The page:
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ARTS & ENTERTAINMENT

The New Movies You Can Watch at Australian Cinemas From November 12

Head to the flicks to see a new horror-comedy about a teen swapping bodies with a serial killer, an awards-bait drama and a movie about making a western in the 70s.
By Sarah Ward
November 12, 2020
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By Sarah Ward
November 12, 2020
  shares

Something delightful is happening in cinemas across the country. After months spent empty, with projectors silent, theatres bare and the smell of popcorn fading, Australian picture palaces are back in business — spanning both big chains and smaller independent sites in Sydney and Brisbane.

During COVID-19 lockdowns, no one was short on things to watch, of course. In fact, you probably feel like you've streamed every movie ever made over the past three months, including new releases, comedies, music documentaries, Studio Ghibli's animated fare and Nicolas Cage-starring flicks. But, even if you've spent all your time of late glued to your small screen, we're betting you just can't wait to sit in a darkened room and soak up the splendour of the bigger version. Thankfully, plenty of new films are hitting cinemas so that you can do just that — and we've rounded up, watched and reviewed everything on offer this week.

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FREAKY

Blumhouse Productions has already turned Groundhog Day into a horror flick via Happy Death Day and Happy Death Day 2U. It gave 70s TV series Fantasy Island an unsettling makeover, too, with downright awful results. Now, it's Freaky Friday's turn. Body-swap movies span far beyond films starring Jodie Foster (in 1976) and Lindsay Lohan (in 2003), but given that Freaky sets the bulk of its action on a Friday, it's clearly nodding in the obvious direction. The movie begins with a prelude on Wednesday the 11th (yes, not only will most of the chaos go down on a Friday, but it'll happen on Friday the 13th). In the opening scene, four small-town high schoolers do what teens do in the first moments of slasher flicks: talk, party and make out in an empty old mansion, then get killed by a mask-wearing psychopath. Before the quartet meets that fate, its members explain who is responsible. The Blissfield Butcher (Vince Vaughn) is known to have terrorised the area but, due to a lack of recent murders, the serial killer has mostly become an urban legend of late.

Not only is the Butcher real, as writer/director Christopher Landon (Happy Death Day and its sequel) and his co-scribe Michael Kennedy (Bordertown) quickly show, but he steals a cursed Aztec dagger that lets him swap bodies with his next victim. So, when shy teen Millie (Kathryn Newton, Big Little Lies) crosses his path, she wakes up in his very tall and male guise the next morning — and vice versa. That's great news for the Butcher, who can now blend in with the adolescents that he likes to murder. It's a troubling predicament for the bullied high schooler that suddenly looks like him, though. Given that Freaky sports a big twist right there in its premise, no one should expect a surprise-laden narrative here. It does add some depth to its high-concept horror-comedy idea, including calling out society's accepted notions of male power and making it plain that women are never seen in the same fashion, but the movie proves a patchwork affair overall. In other words, sometimes things fall into place entertainingly, and sometimes they don't. The slick, fast-paced flick is particularly engaging when it ramps up either the gore-splattered horror or the over-the-top comedy, though, and it sports top-notch lead casting choices. Indeed, without either Vaughn or Newton, it might've resembled The Hot Chick meets the worst Nightmare on Elm Street sequels rather than Freaky Friday meets Friday the 13th.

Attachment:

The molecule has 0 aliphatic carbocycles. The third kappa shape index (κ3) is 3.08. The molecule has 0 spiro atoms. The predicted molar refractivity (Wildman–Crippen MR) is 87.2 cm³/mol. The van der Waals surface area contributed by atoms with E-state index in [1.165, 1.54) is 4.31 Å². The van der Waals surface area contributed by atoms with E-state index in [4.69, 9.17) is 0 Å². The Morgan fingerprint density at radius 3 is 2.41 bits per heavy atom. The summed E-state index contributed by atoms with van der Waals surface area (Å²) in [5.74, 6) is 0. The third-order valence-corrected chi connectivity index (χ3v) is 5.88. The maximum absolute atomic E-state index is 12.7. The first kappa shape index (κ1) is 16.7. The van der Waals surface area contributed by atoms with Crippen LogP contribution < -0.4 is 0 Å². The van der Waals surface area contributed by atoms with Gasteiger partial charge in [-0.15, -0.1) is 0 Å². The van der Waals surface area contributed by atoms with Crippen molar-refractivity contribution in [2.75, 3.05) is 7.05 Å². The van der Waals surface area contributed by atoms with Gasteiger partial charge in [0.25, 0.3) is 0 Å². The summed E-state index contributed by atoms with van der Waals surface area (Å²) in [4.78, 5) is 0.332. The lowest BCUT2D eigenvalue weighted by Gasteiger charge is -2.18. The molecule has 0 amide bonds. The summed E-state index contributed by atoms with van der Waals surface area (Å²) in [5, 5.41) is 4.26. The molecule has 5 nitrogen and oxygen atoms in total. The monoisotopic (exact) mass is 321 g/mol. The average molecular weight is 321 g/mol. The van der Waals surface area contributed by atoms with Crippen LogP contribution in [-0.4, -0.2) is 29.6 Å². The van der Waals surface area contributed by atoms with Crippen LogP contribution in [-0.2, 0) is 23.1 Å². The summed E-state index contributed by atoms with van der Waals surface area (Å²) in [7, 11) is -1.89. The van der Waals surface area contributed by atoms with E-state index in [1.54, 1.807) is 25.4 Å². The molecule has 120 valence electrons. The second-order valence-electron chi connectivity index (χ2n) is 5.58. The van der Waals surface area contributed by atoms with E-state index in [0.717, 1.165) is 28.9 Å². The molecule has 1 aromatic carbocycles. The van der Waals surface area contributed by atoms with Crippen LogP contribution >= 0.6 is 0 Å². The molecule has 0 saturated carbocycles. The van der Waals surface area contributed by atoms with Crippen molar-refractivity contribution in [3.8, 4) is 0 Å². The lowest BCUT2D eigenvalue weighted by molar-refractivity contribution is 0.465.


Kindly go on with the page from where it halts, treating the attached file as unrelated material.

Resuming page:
Read our full review.

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HILLBILLY ELEGY

Adapted from the 2016 memoir that shares its name, Hillbilly Elegy is filled with Acting and a Message. Yes, those words should be capitalised. It's an awards-seeking showcase for its two big-name stars, Amy Adams and Glenn Close — neither of whom have an Oscar on their mantles despite 13 nominations between them (six for Adams, seven for Close). It's also a sombre-toned, melodramatic attempt to explain, presumably to the so-called 'coastal elites' that are often characterised as the enemy of ordinary Americans by certain sections of the country's media, that folks crudely nicknamed 'hillbillies' or 'rednecks' are people, too. And, although Ron Howard sits in the director's chair and screenwriter Vanessa Taylor also co-wrote The Shape of Water, Hillbilly Elegy is about as subtle as an Appalachian-born grandmother yelling at teenagers to get off her porch or she'll shoot them. That's something that happens in the film.